The loft fits a queen sized mattress and was where Kim and I slept when we first arrived.  We added an extension up there to fit a single mattress which was Josiah’s bed for a while, but is now used as storage.  (Lydia used to lay down a mattress on the lounge room floor when we first moved here.)  The loft is now available with two single mattresses for visitors and also for the chronically unwell family members to lie down during the day if they need to while the rest of us get on with life down below.  It is the place to be if you are cold and the fire is on as the heat rises and makes it nice and snug up there.  You can also peer out at the possums in the moonlight when they come to call.

Loft viewed from Josiah's bed

Loft as it was, now used somewhat as storage.

The lounge room is warmed by a free standing wood heater, which is a very popular feature in winter.  There are lounge chairs along the back wall and a built in desk with computer paraphernalia and some shelves on the other side.

Lounge

Lounge2

It is cosy but we like it, though we wouldn’t complain if it was larger.  Unfortunately in winter there is absolutely no way of getting clothes dry outside, so we have run two lines across the lounge room and end up often having clothes and towels hung on these lines in order to get them dry.  This makes our sweet cosy room even more cluttered, but it is cheaper than running a clothes dryer with our limited electricity.

I suppose I should explain our electrical system.  We have a private power pole which is situated next to a shed about 50m from the house.  We run some power cords from this pole to the house, and one to the caravan.  The power is charged at business rates, because the building is classed as a shack rather than a house on our rates notices.  It is called a house on the title but the power company will only charge the cheaper household rates if it is called a house on the rates notice.  It would be illegal for us to wire up the house ourselves so we have simply run power through the house using extension cords and power boards.  We have mounted the cables along the walls to make it as neat as possible, but it is all still all out there in open view.  It all works just fine, and we no longer even notice it.  However soon our power pole will be removed and we will be going off grid completely.  Then we will have to moderate our electrical usage a bit more than we do at present to rely on our 1.5kW solar system with batteries, and we will have to learn to make do with what we have.  With hot water coming from a solar HWS which is boosted by the combustion stove in the kitchen and heating from wood fires we mainly use the electricity for lights, computers and fridge/freezers, washing machine etc.  Kim has plans for rigging up a motor with a car alternator which we will use to charge the batteries when they get low over winter.   We also have a generator in the workshop which will help to keep things going when needed.  It is a work in progress, as we hope to increase the capacity over time.  Right now though it is enough to keep us out of trouble and Kim has set it up nicely inside with the controllers, fuse box and inverter in a corner of the kitchen.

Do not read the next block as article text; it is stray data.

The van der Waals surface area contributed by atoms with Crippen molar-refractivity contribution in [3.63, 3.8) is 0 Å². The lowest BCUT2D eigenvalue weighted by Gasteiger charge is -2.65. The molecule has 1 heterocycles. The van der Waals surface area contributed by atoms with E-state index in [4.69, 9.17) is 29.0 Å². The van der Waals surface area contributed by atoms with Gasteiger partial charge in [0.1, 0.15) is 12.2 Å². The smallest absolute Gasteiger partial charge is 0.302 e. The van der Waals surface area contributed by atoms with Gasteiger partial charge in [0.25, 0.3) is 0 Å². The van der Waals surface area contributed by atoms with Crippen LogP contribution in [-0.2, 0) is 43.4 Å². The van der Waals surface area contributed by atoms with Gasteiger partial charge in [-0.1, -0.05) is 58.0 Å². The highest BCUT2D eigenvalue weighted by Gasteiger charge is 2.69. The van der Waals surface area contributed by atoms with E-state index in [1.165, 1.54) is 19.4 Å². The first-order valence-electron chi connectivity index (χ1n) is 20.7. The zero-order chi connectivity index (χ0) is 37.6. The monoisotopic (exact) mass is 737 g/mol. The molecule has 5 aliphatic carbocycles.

SolarStuffOnHouse

Solar panels, solar hot water system and batteries

SolarWiring

Solar controllers, fuse box and inverter

The kitchen is small and also a work in progress.  We have some nice tall cupboards with a sink alongside one wall and some cupboards started under the window.  The combustion stove sits in the corner and heats our water when it is running.  There is not a lot of bench space but the table can be used for food preparation.  Our convection microwave takes up a fair bit of space, but it is very useful for baking when the wood stove is not going.

Kitchen

And that is it for the main house, just 3 rooms!  We have carpeted the vestibule and lounge but just have bare floorboards in the kitchen.  Originally of course there was no lining, no insulation, no lights or power, no cupboards and no running water so we have come a long way!

Sleeping happens in separate buildings.  The older boys sleep in their own shack that they fondly refer to as “The Manor”.  This shack is about 400m away from the main house, which means that rain or shine they have to trudge off with a torch each night up the hill through the bush to their beds.  You cannot see the manor from the house, in fact you can’t see it from the path until you are just about on the doorstep.

The manor appears on the path.

Electricity for the manor comes from 3 smaller deep cycle batteries and an inverter that changes the power from 12 to 240 volts.  The boys can have lights, electric blankets and limited computer or DVD use up there.  The 3 batteries, which weigh about 50kg each, are charged through a solar controller from a solar panel in front of the manor.

ManorBatteries

Batteries, controller and invertor in Manor

The manor has just two rooms, the first larger room contains the beds and a pot belly stove, while the smaller room has desks and a sofa.  While we have properly lined and insulated the ceiling, we haven’t got around to lining the walls yet, although the woollen insulation is laid out on them.  Temporarily we have some second hand large sheets stapled onto the walls to keep the insulation in place and just to make things look that little bit neater.  For all that the building is rather rough and ready, Caleb and Sam are very fond of it though, and enjoy their isolated and rustic rooms.